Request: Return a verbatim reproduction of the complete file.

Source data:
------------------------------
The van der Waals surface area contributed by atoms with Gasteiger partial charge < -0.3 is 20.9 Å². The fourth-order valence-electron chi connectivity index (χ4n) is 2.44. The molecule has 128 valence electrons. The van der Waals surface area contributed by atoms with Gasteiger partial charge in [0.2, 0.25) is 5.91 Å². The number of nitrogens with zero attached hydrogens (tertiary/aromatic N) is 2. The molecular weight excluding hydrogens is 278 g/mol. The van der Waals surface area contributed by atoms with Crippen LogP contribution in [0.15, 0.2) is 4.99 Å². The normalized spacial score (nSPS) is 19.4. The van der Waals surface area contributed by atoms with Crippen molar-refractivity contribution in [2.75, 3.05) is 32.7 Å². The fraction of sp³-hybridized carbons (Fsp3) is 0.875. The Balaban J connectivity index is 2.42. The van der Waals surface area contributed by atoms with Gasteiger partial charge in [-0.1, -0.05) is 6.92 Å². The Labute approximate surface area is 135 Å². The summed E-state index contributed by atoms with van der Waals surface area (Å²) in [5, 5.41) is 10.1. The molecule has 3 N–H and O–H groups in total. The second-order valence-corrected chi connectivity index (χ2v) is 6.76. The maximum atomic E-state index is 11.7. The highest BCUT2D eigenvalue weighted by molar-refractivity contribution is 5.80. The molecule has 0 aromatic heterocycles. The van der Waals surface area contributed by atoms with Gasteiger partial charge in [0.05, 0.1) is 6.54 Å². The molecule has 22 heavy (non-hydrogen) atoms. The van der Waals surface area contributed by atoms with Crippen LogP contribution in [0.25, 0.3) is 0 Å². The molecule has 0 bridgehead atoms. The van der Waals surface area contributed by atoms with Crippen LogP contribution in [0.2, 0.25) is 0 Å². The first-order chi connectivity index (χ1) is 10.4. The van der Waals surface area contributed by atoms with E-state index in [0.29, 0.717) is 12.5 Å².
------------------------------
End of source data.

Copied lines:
The van der Waals surface area contributed by atoms with Gasteiger partial charge < -0.3 is 20.9 Å². The fourth-order valence-electron chi connectivity index (χ4n) is 2.44. The molecule has 128 valence electrons. The van der Waals surface area contributed by atoms with Gasteiger partial charge in [0.2, 0.25) is 5.91 Å². The number of nitrogens with zero attached hydrogens (tertiary/aromatic N) is 2. The molecular weight excluding hydrogens is 278 g/mol. The van der Waals surface area contributed by atoms with Crippen LogP contribution in [0.15, 0.2) is 4.99 Å². The normalized spacial score (nSPS) is 19.4. The van der Waals surface area contributed by atoms with Crippen molar-refractivity contribution in [2.75, 3.05) is 32.7 Å². The fraction of sp³-hybridized carbons (Fsp3) is 0.875. The Balaban J connectivity index is 2.42. The van der Waals surface area contributed by atoms with Gasteiger partial charge in [-0.1, -0.05) is 6.92 Å². The Labute approximate surface area is 135 Å². The summed E-state index contributed by atoms with van der Waals surface area (Å²) in [5, 5.41) is 10.1. The molecule has 3 N–H and O–H groups in total. The second-order valence-corrected chi connectivity index (χ2v) is 6.76. The maximum atomic E-state index is 11.7. The highest BCUT2D eigenvalue weighted by molar-refractivity contribution is 5.80. The molecule has 0 aromatic heterocycles. The van der Waals surface area contributed by atoms with Gasteiger partial charge in [0.05, 0.1) is 6.54 Å². The molecule has 22 heavy (non-hydrogen) atoms. The van der Waals surface area contributed by atoms with Crippen LogP contribution in [0.25, 0.3) is 0 Å². The molecule has 0 bridgehead atoms. The van der Waals surface area contributed by atoms with Crippen LogP contribution in [0.2, 0.25) is 0 Å². The first-order chi connectivity index (χ1) is 10.4. The van der Waals surface area contributed by atoms with E-state index in [0.29, 0.717) is 12.5 Å².